Year: 1920; Census Place: Brooklyn Assembly District 20, Kings, New York; Roll: T625_1177; Page: 8A; Enumeration District: 1302, Line 46
Year: 1930; Census Place: Brooklyn, Kings, New York; Page: 6B; Enumeration District: 0402; FHL microfilm: 2341269, Line 73
Year: 1940; Census Place: New York, Kings, New York; Roll: m-t0627-02610; Page: 6A; Enumeration District: 24-2421, Line 6
Census of the state of New York, for 1865. Microfilm. New York State Archives, Albany, New York., Fulton County, Johnstown, Page 387, Line 35
Census of the state of New York, for 1875. Microfilm. New York State Archives, Albany, New York. Fulton County, Johnstown, E.D. 02, Page 428, Line 32
New York State Archives; Albany, New York; State Population Census Schedules, 1905; Election District: A.D. 20 E.D. 26; City: Brooklyn; County: Kings, Page 12, Line 22
1892 New York State Census. New York State Education Department, Office of Cultural Education. New York State Library, Albany, NY., Kings County, Brooklyn Ward 18, E.D. 50, Page 10
Index to New York City Deaths 1862-1948. Indices prepared by the Italian Genealogical Group and the German Genealogy Group, and used with permission of the New York City Department of Records/Municipal Archives.
 New York, U.S., Arriving Passenger and Crew Lists (including Castle Garden and Ellis Island, 1820-1957, The National Archives and Records Administration; Washington, D.C.; Ancestry.com. New York, U.S., Arriving Passenger and Crew Lists (including Castle Garden and Ellis Island), 1820-1957 [database on-line]. Lehi, UT, USA: Ancestry.com Operations, Inc., 2010; January 26, 1855 arrival, Ship: Zurich, Lines 3-7.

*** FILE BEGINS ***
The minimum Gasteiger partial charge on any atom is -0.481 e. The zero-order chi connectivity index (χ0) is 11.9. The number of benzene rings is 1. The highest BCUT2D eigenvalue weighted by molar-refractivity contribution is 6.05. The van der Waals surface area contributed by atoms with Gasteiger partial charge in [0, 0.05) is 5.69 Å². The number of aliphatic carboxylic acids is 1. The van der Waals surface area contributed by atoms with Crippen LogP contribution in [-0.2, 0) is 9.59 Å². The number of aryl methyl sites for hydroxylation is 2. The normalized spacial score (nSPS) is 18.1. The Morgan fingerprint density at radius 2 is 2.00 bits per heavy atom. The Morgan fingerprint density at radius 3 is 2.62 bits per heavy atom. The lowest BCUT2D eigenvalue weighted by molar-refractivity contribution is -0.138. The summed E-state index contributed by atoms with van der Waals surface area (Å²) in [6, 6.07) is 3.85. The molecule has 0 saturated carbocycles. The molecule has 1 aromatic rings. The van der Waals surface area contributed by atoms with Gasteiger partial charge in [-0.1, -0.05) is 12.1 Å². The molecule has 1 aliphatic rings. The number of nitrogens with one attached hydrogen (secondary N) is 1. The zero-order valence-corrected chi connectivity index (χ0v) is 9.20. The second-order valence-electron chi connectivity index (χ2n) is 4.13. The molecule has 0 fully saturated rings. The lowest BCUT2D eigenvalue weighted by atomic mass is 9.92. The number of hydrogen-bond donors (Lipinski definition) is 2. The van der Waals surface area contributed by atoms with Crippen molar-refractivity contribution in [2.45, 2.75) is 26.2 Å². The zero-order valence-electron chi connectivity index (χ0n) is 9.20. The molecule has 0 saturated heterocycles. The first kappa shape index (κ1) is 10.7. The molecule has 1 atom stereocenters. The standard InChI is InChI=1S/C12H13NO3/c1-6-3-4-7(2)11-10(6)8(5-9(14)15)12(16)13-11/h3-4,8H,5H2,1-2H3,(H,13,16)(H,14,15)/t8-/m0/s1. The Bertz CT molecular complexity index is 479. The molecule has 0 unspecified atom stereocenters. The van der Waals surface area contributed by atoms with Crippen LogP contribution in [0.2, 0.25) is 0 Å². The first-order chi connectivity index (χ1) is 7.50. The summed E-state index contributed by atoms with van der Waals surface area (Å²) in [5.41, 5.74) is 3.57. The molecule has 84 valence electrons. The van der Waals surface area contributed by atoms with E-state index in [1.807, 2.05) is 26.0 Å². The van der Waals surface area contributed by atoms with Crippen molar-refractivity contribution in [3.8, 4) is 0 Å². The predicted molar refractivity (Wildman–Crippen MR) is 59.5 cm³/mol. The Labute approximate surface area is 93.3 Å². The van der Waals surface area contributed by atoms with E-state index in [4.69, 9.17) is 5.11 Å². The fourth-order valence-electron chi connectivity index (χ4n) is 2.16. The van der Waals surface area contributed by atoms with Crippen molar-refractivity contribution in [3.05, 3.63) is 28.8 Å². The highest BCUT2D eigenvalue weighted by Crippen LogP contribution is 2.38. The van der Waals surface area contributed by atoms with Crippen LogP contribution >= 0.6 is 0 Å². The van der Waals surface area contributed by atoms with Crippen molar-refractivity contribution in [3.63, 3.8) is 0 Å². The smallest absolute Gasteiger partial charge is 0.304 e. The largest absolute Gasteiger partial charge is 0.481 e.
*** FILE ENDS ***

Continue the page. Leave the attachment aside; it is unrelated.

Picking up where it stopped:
Michael Obladen; Dishonoured: The Fate of Infants Born out of Wedlock. Neonatology 3 October 2022; 119 (5): 652–659. https://doi.org/10.1159/000525306
 Illegitimacy in the United States, FamilySearch, This page was last edited on 17 May 2022 https://www.familysearch.org/en/wiki/Illegitimacy_in_the_United_States
Abigail Trafford, Unwed Motherhood Insights from the Colonial Era, 8 Jan 1991, The Washington Post, https://www.washingtonpost.com/archive/lifestyle/wellness/1991/01/08/unwed-motherhood-insights-from-the-colonial-era/14ff7ff2-d03d-4552-86c5-73b8c15341b0/#
Lisa Lisson, How to Research You Illegitimate Ancestors, 16 Oct 2017, Are you my cousin? Genealology, https://lisalisson.com/how-to-research-your-illegitimate-ancestors/
How to find the father of an illegitimate child, 3 Jul 2023, Who Do You Think You are?, https://www.whodoyouthinkyouaremagazine.com/tutorials/illegitimate-ancestors/
Donna Przecha, “Illegitimate Children and Missing Fathers,” Genealogy.com, accessed July 03, 2018, https://www.genealogy.com/articles/research/52_donna.html
 Lee, W. R. “Bastardy and the Socioeconomic Structure of South Germany.” The Journal of Interdisciplinary History, vol. 7, no. 3, 1977, pp. 403–25. JSTOR, https://doi.org/10.2307/202573. Accessed 3 July 2023.
Shorter, Edward. “Illegitimacy, Sexual Revolution, and Social Change in Modern Europe.”The Journal of Interdisciplinary History, vol. 2, no. 2, 1971, pp. 237–72. JSTOR, https://doi.org/10.2307/202844. Accessed 4 July 2023.
Shorter, Edward. “Female Emancipation, Birth Control, and Fertility in European History.”The American Historical Review, vol. 78, no. 3, 1973, pp. 605–40. JSTOR, https://doi.org/10.2307/1847657. Accessed 4 July 2023.